The stress of change

I’ve spent a lot of time feeling (very) comfortable in my role as a clinical Nurse/Supervisor for more than 30 years. I got to the point in my career where it felt like “home”, walking through the hospital, with cardiac monitors alarming and call bells ringing, and the hustle and bustle of nurses and clinical staff running into patient rooms responding to help. It’s a well-earned level of expertise that gives one a feeling of confidence that strengthens your spirit, and puts you in a state of catlike readiness to handle the unexpected crisis’ that occur when you least expect it. It’s what I know, and what I love; it’s my life… well, it was my life.

But now everything has changed, and I can’t remember when I’ve ever felt this stressed-out. Between a recent surgery, selling my house in the state where I was born and raised, building a new house in a different state, and changing jobs, sometimes I don’t know where to start on my colossal list of “things-to-do”. It’s overwhelming, and I just want to press “pause” on this big, blue marble called Earth, and basically just take a long nap. My confidence level at work is at an all-time low. My new job is so different from what I have known, it challenges me in ways that I never anticipated. Being challenged is not a bad thing, but it makes me feel very uncomfortable being so inexperienced, and dare I say, “stupid”? It’s a feeling of complete vulnerability, which is the absolute worst, at least it is for me.

We all make life and career choices every day; for better or worse, and sometimes, with just a leap of faith that it’s the right thing to do. What we don’t see when we are making these difficult choices, is the future outcome. I guess that’s what is so exciting. It’s a new beginning, and sometimes the hardest things in life turn out to be the most rewarding.

Vulnerability Sucks

Being vulnerable sucks and I struggle with it on a daily basis. I have opened up and been vulnerable to people whom I trusted, and it backfired (badly). Instead of feeling brave and free, I felt shame. I believe that being vulnerable has the ability to be great, but it can also go inconceivably wrong in many ways. The disappointment can be brutal; the personal rejection of who you are, and what you stand for, is soul-crushing. Trust is broken, and that is difficult to overcome.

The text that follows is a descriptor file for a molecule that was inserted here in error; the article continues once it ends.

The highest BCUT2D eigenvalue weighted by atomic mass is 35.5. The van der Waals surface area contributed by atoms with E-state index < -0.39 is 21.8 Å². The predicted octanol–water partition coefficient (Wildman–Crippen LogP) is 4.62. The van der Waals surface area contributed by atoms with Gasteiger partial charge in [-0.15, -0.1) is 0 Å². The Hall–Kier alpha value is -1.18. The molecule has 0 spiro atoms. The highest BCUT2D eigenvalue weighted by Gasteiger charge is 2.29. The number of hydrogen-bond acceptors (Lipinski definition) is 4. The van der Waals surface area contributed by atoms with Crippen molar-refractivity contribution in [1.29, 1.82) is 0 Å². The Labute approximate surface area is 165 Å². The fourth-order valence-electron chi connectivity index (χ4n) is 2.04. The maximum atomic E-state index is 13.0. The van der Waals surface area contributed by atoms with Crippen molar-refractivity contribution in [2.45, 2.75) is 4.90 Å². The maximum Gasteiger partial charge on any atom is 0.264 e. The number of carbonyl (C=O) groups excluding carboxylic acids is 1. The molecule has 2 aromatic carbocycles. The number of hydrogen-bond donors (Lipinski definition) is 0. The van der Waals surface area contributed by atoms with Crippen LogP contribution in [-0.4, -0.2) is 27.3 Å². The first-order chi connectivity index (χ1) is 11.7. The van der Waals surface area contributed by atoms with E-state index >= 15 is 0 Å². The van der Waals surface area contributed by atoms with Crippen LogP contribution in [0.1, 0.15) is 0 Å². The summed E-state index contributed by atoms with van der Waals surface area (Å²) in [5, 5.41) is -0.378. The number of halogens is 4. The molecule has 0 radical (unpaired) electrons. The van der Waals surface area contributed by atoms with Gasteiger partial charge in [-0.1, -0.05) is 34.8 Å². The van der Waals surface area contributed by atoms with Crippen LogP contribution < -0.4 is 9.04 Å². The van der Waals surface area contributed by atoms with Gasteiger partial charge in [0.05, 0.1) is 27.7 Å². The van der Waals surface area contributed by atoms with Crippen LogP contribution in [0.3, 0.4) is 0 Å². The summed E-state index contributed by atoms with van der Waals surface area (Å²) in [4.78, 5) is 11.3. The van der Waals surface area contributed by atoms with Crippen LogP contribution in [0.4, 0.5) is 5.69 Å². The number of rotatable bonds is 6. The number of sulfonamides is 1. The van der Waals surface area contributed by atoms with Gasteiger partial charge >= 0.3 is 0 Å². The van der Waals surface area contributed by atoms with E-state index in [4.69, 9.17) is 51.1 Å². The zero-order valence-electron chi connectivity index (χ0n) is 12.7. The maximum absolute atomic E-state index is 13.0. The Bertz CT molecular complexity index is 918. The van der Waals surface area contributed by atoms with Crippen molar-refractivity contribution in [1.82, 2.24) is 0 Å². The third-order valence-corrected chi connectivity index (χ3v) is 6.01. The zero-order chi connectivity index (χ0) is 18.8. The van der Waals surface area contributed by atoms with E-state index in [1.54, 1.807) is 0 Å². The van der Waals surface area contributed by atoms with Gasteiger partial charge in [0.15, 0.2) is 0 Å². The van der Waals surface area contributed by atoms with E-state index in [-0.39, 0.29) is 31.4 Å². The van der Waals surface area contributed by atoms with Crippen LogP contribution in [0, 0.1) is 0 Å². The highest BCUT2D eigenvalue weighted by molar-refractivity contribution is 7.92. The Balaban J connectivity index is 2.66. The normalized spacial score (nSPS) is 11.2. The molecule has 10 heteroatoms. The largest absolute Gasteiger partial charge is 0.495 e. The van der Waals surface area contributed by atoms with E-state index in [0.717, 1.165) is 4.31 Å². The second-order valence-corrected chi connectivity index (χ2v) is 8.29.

Brené Brown (2010) speaks (and writes) about the courage of being vulnerable: “Vulnerability is not weakness; it’s our greatest measure of courage”. But being vulnerable is painstakingly uncomfortable; it’s not “safe” to share your thoughts (good and bad), feelings, opinions, and especially one’s heart, when there is no guarantee that we won’t face rejection in some way or form, as a result. For those of you who know me well, you know that I put up a fierce wall around my heart years ago. It protected me from experiencing (yet another) ending that inevitably would disappoint, and hurt like hell. So I numbed myself to even the possibility of what could be. Brown (2010) affirms that when you numb vulnerability, you are basically trying to take the pain away from your emotions (i.e. grief, shame, disappointment). Unfortunately, by being numb, you also miss out on the potential to feel joy, and be hopeful about what the future may hold. But having hope can be just as scary as allowing yourself to be vulnerable… maybe even more so, because without hope, you have nothing.

Being vulnerable is scary; especially if you haven’t learned to fly.

Over-sharing?

When I “share” my life and (occassionally… well, maybe more than occassionally) my opinions on my blog or other forms of social media, I open myself up to critique and judgement. It happens all the time; there is always that angry text, or DM meme, that soon follows, insulting my opinion and telling me that I am “wrong”. When it comes to politics (especially lately), people don’t usually budge from their “I’m right and you’re wrong, so shut up” opinion. I just want to know one thing…when did it become acceptable to experience anger and rage because someone has a different viewpoint than you? The “facts” become skewed, and the uncertain, becomes certain, whether it is true or not. Blame is thrown around as if my opinion started a war. Anger erupts, and manners are thrown out the window.

How many of us have asked this same question?

We pretend that what we do, or say, doesn’t have an impact on others; but it does. For every “effect”, there is a “cause”. “If you didn’t do that, I wouldn’t have done this…”. It is all very predictable. Widely known are the words from Albert Einstein: “Insanity is doing the same thing over and over again and expecting different results”. It’s all about the choices we make; be it “safe and comfortable” (what we already know), or take another route, for better or worse, and make it an adventure. As for me, I haven’t always made the best choices, and I don’t have any words of wisdom to give you about sharing varying degrees of vulnerability with others in a less awkward, and more comfortable, manner… but if I figure it out, I will share it with you. I promise.

Reference:

Brown, B. (2010). The power of vulnerability; TED talks. Retrieved from https://www.ted.com/talks/brene_brown_the_power_of_vulnerability